Medical Resources: A Guide to HIPAA

HIPAA refers to the Health Insurance Portability and Accountability Act. The U.S. Office of Civil Rights oversees this act, which was first instituted in 1996, to closely guard and monitor access to confidential medical information that, if made public, can reveal or hint at the identity of the patient. HIPAA protects the privacy of citizens and strives to guarantee that confidentiality of medical data is maintained. Those who violate patient privacy by ignoring HIPAA guidelines can reap criminal charges or civil repercussions.

  • The Basics of HIPAA: This research summarizes what HIPAA is and its benefits.
  • Patient Privacy: This website explains HIPAA’s focus on privacy and the federal monitoring that preserves that privacy.
  • HIPAA FAQS: This websites gives answers to frequently asked questions about HIPAA.
  • Types of Companies who Must Follow HIPAA This webpage summarizes the agencies who are responsible for following HIPAA guidelines and when such compliance is necessary.
  • Electronic Data & HIPAA: This website discusses how converting hard copy medical files to digital files for better universal access coincided with HIPAA and may have necessitated it.
  • HIPAA Timeline: This website summarizes key events in the development of HIPAA from 1996 to 2009.
  • Details of HIPAA: This website succinctly explains and defines all the facets of HIPAA.
  • History of Modifications: This website offers a timeline of significant changes to HIPAA from 1996 onward.
  • Misconceptions About HIPAA: This article addresses widespread untruths about HIPAA.

HIPAA protects patients by focusing on three key areas: privacy guarantees, security measures, and flexible insurance. Portable insurance is one of major boons of HIPAA. It makes it possible for people who leave or lose a job to continue coverage for their families. In terms of security, HIPAA has made it illegal for even casual references to medical tests, results, doctor’s visits, and bills to be made to people who by law are not required to know the information. This means patients can worry less about having personal files left in public view or in a copy machine; they can also worry less about a doctor, nurse, or medical secretary sharing tidbits of their visit.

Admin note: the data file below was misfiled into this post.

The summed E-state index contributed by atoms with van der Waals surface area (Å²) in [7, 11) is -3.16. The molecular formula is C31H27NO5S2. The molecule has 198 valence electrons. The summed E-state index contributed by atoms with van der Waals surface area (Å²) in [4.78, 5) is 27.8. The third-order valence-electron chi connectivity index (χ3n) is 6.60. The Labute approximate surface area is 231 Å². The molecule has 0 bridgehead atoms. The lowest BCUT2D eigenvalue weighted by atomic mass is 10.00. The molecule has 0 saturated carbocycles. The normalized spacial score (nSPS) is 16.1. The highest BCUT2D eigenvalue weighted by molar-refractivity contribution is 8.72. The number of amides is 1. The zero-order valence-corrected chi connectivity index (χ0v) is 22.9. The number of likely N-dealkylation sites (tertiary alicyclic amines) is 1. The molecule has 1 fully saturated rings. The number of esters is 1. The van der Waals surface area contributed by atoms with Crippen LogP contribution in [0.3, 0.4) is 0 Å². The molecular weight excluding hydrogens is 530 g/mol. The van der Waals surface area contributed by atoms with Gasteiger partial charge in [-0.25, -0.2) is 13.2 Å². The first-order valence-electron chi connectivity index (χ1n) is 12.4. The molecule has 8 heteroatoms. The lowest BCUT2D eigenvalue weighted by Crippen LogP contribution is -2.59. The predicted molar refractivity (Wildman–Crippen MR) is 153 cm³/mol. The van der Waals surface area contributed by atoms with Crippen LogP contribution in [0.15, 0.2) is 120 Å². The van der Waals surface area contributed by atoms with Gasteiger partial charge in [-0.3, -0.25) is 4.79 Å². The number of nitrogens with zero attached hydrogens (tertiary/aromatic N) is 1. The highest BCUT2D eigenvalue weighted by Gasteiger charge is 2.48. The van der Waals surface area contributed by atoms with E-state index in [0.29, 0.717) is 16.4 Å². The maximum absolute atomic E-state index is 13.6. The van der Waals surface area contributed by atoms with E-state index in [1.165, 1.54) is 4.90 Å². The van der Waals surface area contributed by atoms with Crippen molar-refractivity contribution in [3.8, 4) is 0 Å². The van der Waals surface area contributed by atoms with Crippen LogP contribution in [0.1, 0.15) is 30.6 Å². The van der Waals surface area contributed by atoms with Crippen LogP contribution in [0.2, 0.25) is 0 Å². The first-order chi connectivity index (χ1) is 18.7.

Companies are required to have adequate security of both electronic and hard copy files. HIPAA requires companies to employ compliance officers to regularly study whether patients or consumers are really being protected. Penalties are stiff for those who try to skirt HIPAA rules. They can face huge monetary penalties or even jail time.

Resources abound to address patient concerns, fears, and confusion about HIPAA. There are online resource centers and newsletters in addition to downloadable brochures.

  • List of HIPAA Resources: This website directs patients to a bevy of authoritative HIPAA resources.
  • HIPAA News: This website reports on news and events linked to HIPAA.
  • HIPAA Outreach: HIPAA Outreach is a listserv that will deliver the latest announcements on HIPAA to anyone who signs up.
  • Resource Center: This health website offers an online resource center for HIPAA information.